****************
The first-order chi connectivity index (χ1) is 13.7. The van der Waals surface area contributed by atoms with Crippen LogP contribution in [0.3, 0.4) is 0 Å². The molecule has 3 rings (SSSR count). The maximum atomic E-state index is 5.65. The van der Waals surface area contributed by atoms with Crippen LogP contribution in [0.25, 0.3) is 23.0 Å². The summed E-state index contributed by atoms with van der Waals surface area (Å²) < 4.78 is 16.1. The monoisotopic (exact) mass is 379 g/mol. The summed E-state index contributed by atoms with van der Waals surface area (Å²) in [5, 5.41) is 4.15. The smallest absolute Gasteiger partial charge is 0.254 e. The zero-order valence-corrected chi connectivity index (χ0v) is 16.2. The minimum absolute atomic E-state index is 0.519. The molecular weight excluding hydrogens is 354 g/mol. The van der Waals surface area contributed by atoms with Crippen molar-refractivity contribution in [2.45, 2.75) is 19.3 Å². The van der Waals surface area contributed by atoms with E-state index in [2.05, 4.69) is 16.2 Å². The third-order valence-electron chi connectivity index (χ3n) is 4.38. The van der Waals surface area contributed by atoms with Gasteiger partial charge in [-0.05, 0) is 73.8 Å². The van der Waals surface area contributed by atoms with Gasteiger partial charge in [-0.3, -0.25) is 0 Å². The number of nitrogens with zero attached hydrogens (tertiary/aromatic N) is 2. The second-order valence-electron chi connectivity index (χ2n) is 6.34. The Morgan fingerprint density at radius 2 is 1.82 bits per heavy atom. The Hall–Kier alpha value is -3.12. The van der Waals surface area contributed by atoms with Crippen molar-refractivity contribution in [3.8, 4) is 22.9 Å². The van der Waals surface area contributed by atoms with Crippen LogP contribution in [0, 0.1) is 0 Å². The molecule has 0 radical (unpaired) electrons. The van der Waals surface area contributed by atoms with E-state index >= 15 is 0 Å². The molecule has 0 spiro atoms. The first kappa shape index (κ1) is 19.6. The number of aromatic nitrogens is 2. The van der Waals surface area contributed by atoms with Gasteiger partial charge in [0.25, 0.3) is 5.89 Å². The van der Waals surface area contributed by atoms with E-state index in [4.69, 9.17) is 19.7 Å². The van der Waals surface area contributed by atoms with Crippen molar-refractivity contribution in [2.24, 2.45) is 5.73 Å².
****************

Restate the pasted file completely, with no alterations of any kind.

The first-order chi connectivity index (χ1) is 13.7. The van der Waals surface area contributed by atoms with Crippen LogP contribution in [0.3, 0.4) is 0 Å². The molecule has 3 rings (SSSR count). The maximum atomic E-state index is 5.65. The van der Waals surface area contributed by atoms with Crippen LogP contribution in [0.25, 0.3) is 23.0 Å². The summed E-state index contributed by atoms with van der Waals surface area (Å²) < 4.78 is 16.1. The monoisotopic (exact) mass is 379 g/mol. The summed E-state index contributed by atoms with van der Waals surface area (Å²) in [5, 5.41) is 4.15. The smallest absolute Gasteiger partial charge is 0.254 e. The zero-order valence-corrected chi connectivity index (χ0v) is 16.2. The minimum absolute atomic E-state index is 0.519. The molecular weight excluding hydrogens is 354 g/mol. The van der Waals surface area contributed by atoms with Crippen molar-refractivity contribution in [2.45, 2.75) is 19.3 Å². The van der Waals surface area contributed by atoms with E-state index in [2.05, 4.69) is 16.2 Å². The third-order valence-electron chi connectivity index (χ3n) is 4.38. The van der Waals surface area contributed by atoms with Gasteiger partial charge in [-0.05, 0) is 73.8 Å². The van der Waals surface area contributed by atoms with Gasteiger partial charge in [-0.3, -0.25) is 0 Å². The number of nitrogens with zero attached hydrogens (tertiary/aromatic N) is 2. The second-order valence-electron chi connectivity index (χ2n) is 6.34. The Morgan fingerprint density at radius 2 is 1.82 bits per heavy atom. The Hall–Kier alpha value is -3.12. The van der Waals surface area contributed by atoms with Crippen molar-refractivity contribution in [3.8, 4) is 22.9 Å². The van der Waals surface area contributed by atoms with Crippen LogP contribution in [0, 0.1) is 0 Å². The molecule has 0 radical (unpaired) electrons. The van der Waals surface area contributed by atoms with E-state index >= 15 is 0 Å². The molecule has 0 spiro atoms. The first kappa shape index (κ1) is 19.6. The number of aromatic nitrogens is 2. The van der Waals surface area contributed by atoms with Gasteiger partial charge in [0.25, 0.3) is 5.89 Å². The van der Waals surface area contributed by atoms with E-state index in [4.69, 9.17) is 19.7 Å². The van der Waals surface area contributed by atoms with Crippen molar-refractivity contribution in [2.24, 2.45) is 5.73 Å².